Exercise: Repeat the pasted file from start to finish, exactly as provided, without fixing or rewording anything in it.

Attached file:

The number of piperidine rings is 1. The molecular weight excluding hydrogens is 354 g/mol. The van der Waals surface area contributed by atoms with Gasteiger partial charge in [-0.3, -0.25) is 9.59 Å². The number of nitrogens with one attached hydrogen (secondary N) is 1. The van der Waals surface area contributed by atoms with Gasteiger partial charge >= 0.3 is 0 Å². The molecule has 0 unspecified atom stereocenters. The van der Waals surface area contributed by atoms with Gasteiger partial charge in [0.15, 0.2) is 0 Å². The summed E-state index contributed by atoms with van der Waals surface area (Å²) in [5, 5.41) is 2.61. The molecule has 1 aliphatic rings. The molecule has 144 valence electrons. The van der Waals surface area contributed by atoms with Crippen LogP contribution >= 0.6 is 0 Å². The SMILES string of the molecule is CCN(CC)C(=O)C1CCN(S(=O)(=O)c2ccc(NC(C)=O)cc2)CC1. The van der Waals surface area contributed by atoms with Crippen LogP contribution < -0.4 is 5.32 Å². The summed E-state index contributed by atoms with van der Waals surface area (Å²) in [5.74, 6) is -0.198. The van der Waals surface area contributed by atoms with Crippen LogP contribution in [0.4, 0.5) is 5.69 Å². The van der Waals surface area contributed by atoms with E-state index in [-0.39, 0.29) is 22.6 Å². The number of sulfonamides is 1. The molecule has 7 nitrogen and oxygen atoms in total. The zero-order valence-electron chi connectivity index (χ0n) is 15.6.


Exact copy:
The number of piperidine rings is 1. The molecular weight excluding hydrogens is 354 g/mol. The van der Waals surface area contributed by atoms with Gasteiger partial charge in [-0.3, -0.25) is 9.59 Å². The number of nitrogens with one attached hydrogen (secondary N) is 1. The van der Waals surface area contributed by atoms with Gasteiger partial charge >= 0.3 is 0 Å². The molecule has 0 unspecified atom stereocenters. The van der Waals surface area contributed by atoms with Gasteiger partial charge in [0.15, 0.2) is 0 Å². The summed E-state index contributed by atoms with van der Waals surface area (Å²) in [5, 5.41) is 2.61. The molecule has 1 aliphatic rings. The molecule has 144 valence electrons. The van der Waals surface area contributed by atoms with Crippen LogP contribution >= 0.6 is 0 Å². The SMILES string of the molecule is CCN(CC)C(=O)C1CCN(S(=O)(=O)c2ccc(NC(C)=O)cc2)CC1. The van der Waals surface area contributed by atoms with Crippen LogP contribution < -0.4 is 5.32 Å². The summed E-state index contributed by atoms with van der Waals surface area (Å²) in [5.74, 6) is -0.198. The van der Waals surface area contributed by atoms with Crippen LogP contribution in [0.4, 0.5) is 5.69 Å². The van der Waals surface area contributed by atoms with E-state index in [-0.39, 0.29) is 22.6 Å². The number of sulfonamides is 1. The molecule has 7 nitrogen and oxygen atoms in total. The zero-order valence-electron chi connectivity index (χ0n) is 15.6.